Thailand Coup Anniversary
Thailand Coup Anniversary
(one-year anniversary on wednesday, september 19)
BANGKOK, Thailand -- One year after the military toppled Thailand's elected government in a bloodless coup, this Buddhist- majority ally of America now suffers splits over its failure to put ousted officials on trial for alleged corruption and extra-judicial killings.
While coup-empowered generals continue to play politics in Bangkok, and melodramatic musical chairs with military promotions, Islamist guerrillas in the Muslim-majority south fight for independence, targeting Buddhist civilians and Muslim moderates with bombings, arson and beheadings.
"It may be another generation," before Islamist insurgents are defeated, Army Commander-in-Chief Gen. Sonthi Boonyaratkalin, the coup leader, said last week.
Elsewhere, a rise of crafty, powerful, anti-coup politicians -- who hope to take power if democracy is restored -- are evoking worry that revenge prosecutions against junta officials may soon wrench this Southeast Asian nation.
"He [Gen. Sonthi] needs assurances that he will not be a target of revenge by the old power clique, which appears to be staging a triumphant political comeback unless something is done to halt the advance," warned the English-language Bangkok Post newspaper's deputy editor-in-chief, Veera Prateepchaikul.
The military said it may allow a nationwide election on Dec. 23 for a new prime minister, but also hinted at a possible bait-and- switch strategy to delay polling until 2008.
Their Sept. 19, 2006 coup kicked out billionaire Thaksin Shinawatra from the prime minister's office, and banned 111 of his political party stalwarts and cronies.
Mr. Thaksin, self-exiled in England, denied all charges of wrongdoing, and is currently battling lawsuits and arrest warrants aimed at him and his relatives, filed by the junta's tribunals and investigators.
The junta said it is sending a delegation to London to demand Mr. Thaksin's extradition, but legal analysts said that ploy may collapse due to a lack of evidence and other legal hurdles.
The junta's generals spent much of the past year strengthening their domination over this capitalist country's political, economic and social life, after awarding themselves amnesty for actions committed during and after their coup.
With half the country under martial law, the military oversaw the writing of a new constitution, narrowly approved by voters on Aug. 19 indicating a major split in support for the coup's goals.
The new constitution allows about half of the senate to be appointed, and increases the power of appointed judges, while diminishing the ability of large political parties to run the type of arrogant, power-block government Mr. Thaksin wielded.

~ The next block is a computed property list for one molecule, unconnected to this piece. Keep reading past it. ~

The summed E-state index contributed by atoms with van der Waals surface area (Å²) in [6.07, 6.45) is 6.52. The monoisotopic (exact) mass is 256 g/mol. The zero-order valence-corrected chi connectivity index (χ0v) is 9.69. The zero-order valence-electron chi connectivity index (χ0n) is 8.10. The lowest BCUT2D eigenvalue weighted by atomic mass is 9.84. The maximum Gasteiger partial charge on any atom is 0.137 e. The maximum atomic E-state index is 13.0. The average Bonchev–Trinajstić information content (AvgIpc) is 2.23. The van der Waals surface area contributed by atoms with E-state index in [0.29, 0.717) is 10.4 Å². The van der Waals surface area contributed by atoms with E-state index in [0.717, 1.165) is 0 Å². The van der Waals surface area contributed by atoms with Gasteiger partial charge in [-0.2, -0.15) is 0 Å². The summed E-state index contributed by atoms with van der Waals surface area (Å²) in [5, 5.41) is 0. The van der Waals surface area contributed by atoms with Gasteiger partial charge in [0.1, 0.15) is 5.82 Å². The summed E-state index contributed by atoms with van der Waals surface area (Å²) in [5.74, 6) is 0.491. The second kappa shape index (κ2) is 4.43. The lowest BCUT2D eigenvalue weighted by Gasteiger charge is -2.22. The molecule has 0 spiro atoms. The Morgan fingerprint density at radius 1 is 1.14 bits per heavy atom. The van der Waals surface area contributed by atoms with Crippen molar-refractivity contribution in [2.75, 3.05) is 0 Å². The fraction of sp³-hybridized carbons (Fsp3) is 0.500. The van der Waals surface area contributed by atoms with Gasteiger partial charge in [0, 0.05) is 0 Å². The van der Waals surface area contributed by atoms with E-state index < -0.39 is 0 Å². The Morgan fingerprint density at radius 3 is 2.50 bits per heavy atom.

Throughout Thailand, people suffered a sharp downtown in the economy after the junta's confused policies crippled the stock market, dented tourism, shocked foreign investors and swelled unemployment.
Thais are now eyeing the upcoming election, and watching the rise of Samak Sundaravej, a fearsome, "ultra-rightist" politician who recently became leader of a new People's Power Party (PPP) sheltering many of Mr. Thaksin's politicians.
Mr. Samak, a former Bangkok governor now in his 70s, has an extremely combative history within Thailand's brutal and murky political landscape.
He threatens to be a bare-knuckles prime minister if his party and coalition partners win enough votes.
Outspoken and willing to mix things up, Mr. Samak has challenged the junta by promising to cancel their five-year banishment of Mr. Thaksin's 111 political colleagues, dissolve the regime's anti- corruption Assets Scrutiny Committee tribunal, and invite the manipulative fugitive to return home from England.
Mr. Thaksin's former spokesman, Jakrapob Penkair, has also become a top enemy of the junta, and recently spent several days in jail for leading an anti-coup protest.
"In my opinion, coup-making should be punished by death," Mr. Jakrapob said in an interview on Aug. 29.
"We would be proposing a death sentence for coup-making. And we may start with this bunch," Mr. Jakrapob said, referring to the junta.
Mr. Jakrapob is a top leader in a Democratic Alliance Against Dictatorship -- also known as the United Front of Democracy Against Dictatorship -- which has attracted thousands of supporters.
The junta meanwhile alleged Mr. Thaksin's government was responsible for a horrific "war on drugs" in which 2,500 Thais died in "extra-judicial killings" during 2003.
"Those who accused Thaksin of ordering the killings definitely supported the drug trade," Mr. Samak said on Sunday (Sept. 16), defending his ally.
Boosters of the coup, and opponents of Mr. Thaksin, voiced dismay that the junta has not put Mr. Thaksin on trial for the drug-related killings, or for alleged massive corruption committed during his five- year reign.
Human rights groups and journalists have also complained about the military's severe restrictions on Thailand's access to text and video Web sites.
"The culture of fear is widespread, more than ever before, especially in cyberspace," wrote columnist Kavi Chongkittavorn on Monday (Sept. 17), one week after being honored by the Washington- based National Endowment for Democracy for preserving press freedom overseas.
"Online users are now subject to police harassment," Mr. Kavi said. Looking at Thailand's emerging political parties, he predicted, "a new vicious circle is in the offing."
Richard S Ehrlich is a Bangkok-based journalist who has reported news from Asia since 1978. He is co-author of "Hello My Big Big Honey!", a non-fiction book of investigative journalism, and his web page is http://www.geocities.com/asia_correspondent